In contrast, the second trend in participation of the population of athletes is little social, which is manifested by being introverted and opting for withdrawal to confrontation or confrontation. And something relevant that they reveal is that they tend to avoid associating with other people and do not accept invitations to join others. They keep their distance from others so they don’t mix with people. However, he will use self-sufficiency as a technique to exist from others. Because social abandonment is equivalent to death, he will compensate by directing his energy toward survival and creating a world of his own in which his existence is more secure. In her withdrawal, she will feel anxious and hostile, feelings that she will hide behind a façade of superiority, and her conviction that others do not understand her and are not necessary.
Therefore, it can be established that there are two significant interests since, on the one hand, a little more than half of the population of athletes tend to show a desired high inclusion that is manifested in excessive social behaviors. On the other hand, a third of the population prefers to display introverted behaviors, which is why they keep their distance from other people. Therefore, it is possible to infer that the athletes have a common purpose: to seek and work together toward a goal. The way to carry it out based on their respective personalities can promote anxiety outbreaks among athletes, coupled with the fact that competitive demand is per se a stressor factor with sufficient potential to become the leading cause of not being able to amalgamate adequate group cohesion.
In summary, based on the results of the cross-sectional application of the FIRO-B in the population of athletes from the Autonomous University of Nayarit, it is possible to conclude that the prevalence of the excessive social inclusion prototype is constant in the different tables with its consequent particularities is the main factor by which athletes do not achieve adequate team cohesion because as mentioned above.
For athletes to achieve their goals, they must establish relationships with people who share their same orientations and desires and thus initiate a link that, according to Berscheid and Ammazzalorso (2004), refers to two people whose behavior is interdependent in terms of the change of behavior in one probably produces a difference in the conduct of the other, this interdependent behavior causes a closeness which refers to a pattern of interaction in which the behavior of each one of the parties depends a lot on the behavior of others. The other. This is why a close relationship is often seen as one in which the parties are highly interdependent. The relationship takes place over a long period; each party’s influence on the other is strong and frequent, and consequently, many different types of behavior are affected.
Hence, this process of interrelation between two or more subjects for prolonged periods gives rise to what is known as proximity itself, which is a way for strangers to get to know each other because the proximity between the residence of two people establishes that at a minor physical distance, the greater the likelihood that those two people will come into repeated contact, and thus experience repeat exposure.
Repeated exposure refers to frequent contact with a stimulus; according to Zajond’s(1968) theory, repeated exposure to any moderately negative, neutral, or positive stimulus results in an increasingly positive evaluation of that stimulus. This explanation refers to the fact that we usually respond with at least moderate discomfort when we meet someone or something unknown. A familiar face is not only evaluated positively, but it generates positive affect and stimulates facial muscles and brain activity in a way that indicates a positive emotional response. The familiar face is directly related to the word family, and repeated exposure allows new people and aspects of the world to be included in the extended family. However, even though the effect of repeated exposure has been demonstrated in many experiments using many different stimuli, Hansen and Bartsch (2001) suggested the possibility that not all people respond equally to the effect of exposure.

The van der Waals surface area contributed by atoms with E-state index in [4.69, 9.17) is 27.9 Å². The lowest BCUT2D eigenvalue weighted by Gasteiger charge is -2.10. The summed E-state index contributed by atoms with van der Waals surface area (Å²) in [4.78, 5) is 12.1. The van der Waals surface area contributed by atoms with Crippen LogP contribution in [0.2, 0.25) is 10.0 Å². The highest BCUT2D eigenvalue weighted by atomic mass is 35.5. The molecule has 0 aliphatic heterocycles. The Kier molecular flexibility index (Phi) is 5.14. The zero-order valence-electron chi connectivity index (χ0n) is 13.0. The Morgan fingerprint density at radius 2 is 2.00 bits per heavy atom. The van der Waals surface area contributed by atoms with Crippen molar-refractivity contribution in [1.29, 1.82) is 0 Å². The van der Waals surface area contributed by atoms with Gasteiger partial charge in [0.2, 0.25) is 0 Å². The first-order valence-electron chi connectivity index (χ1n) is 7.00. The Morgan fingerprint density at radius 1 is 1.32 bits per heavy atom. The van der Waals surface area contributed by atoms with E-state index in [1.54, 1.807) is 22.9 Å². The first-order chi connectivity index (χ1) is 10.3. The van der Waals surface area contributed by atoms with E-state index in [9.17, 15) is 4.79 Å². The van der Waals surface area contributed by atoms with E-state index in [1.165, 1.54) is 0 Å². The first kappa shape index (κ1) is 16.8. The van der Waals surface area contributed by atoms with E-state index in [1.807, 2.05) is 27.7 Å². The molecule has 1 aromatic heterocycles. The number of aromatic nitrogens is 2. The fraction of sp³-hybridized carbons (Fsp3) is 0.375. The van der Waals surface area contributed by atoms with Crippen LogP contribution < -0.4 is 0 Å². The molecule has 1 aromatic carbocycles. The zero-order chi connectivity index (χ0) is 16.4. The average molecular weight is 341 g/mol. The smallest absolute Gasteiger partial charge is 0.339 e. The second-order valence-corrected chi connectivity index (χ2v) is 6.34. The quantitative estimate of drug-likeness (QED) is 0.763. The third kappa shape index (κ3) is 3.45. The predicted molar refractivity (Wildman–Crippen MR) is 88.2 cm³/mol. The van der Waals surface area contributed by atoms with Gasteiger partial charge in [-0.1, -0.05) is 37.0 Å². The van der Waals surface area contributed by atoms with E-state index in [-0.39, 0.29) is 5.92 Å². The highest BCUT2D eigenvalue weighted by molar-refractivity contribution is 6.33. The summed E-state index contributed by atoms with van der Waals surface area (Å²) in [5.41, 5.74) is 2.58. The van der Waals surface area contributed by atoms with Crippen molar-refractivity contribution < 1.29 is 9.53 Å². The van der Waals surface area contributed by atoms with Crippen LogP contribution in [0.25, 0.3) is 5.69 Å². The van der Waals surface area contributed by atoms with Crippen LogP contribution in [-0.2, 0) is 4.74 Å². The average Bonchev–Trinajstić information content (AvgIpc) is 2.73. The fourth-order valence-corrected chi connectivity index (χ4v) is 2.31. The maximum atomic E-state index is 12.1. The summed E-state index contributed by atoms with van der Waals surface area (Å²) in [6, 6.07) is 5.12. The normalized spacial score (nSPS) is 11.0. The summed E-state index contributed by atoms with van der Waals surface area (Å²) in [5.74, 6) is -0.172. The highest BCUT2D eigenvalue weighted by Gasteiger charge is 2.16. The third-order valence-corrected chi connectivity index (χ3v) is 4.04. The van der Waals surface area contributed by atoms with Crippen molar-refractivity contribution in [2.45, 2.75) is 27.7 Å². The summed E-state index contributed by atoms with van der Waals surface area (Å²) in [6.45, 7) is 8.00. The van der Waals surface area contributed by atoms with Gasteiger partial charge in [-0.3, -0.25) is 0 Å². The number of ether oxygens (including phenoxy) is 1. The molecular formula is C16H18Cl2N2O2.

An aspect that can negatively influence this continuous exposure and that can trigger negative affective responses in the athlete from the Autonomous University of Nayarit is precisely due to the double function that athletes are obliged to cover, that is, athletes must attend academic demands as well as sports demands, so they must remain for long periods on the university campus, and for this reason, it can become an agent with sufficient potential to generate stress, which in the end can detonate in moods not conducive to coexistence. Therefore, if one adds the fact that excessively social prototypes prevail, they can become the main antecedents that, according to Carrón (1982), affect the development of cohesion in the field of sport and physical exercise; in this sense, it refers to the factors environmental, personal factors, leadership factors and those of the structure of the team’s functioning, in this particular case we are referring to the ecological aspect where the athlete lives and the psychological element that manifests itself in the psychological disposition of the athlete. And within the personal factors, we can consider precisely the data that was shown in the participant’s section, where it can be observed that there is a great diversity of places of origin of the athletes, in addition to the fact that students from other careers also attend who demand their study of specific academic requirements that are sometimes difficult to match with sports practice. In this same sense, the semester that athletes take can, at any given time, mean a greater demand for attention that will ultimately be reflected in sports performance.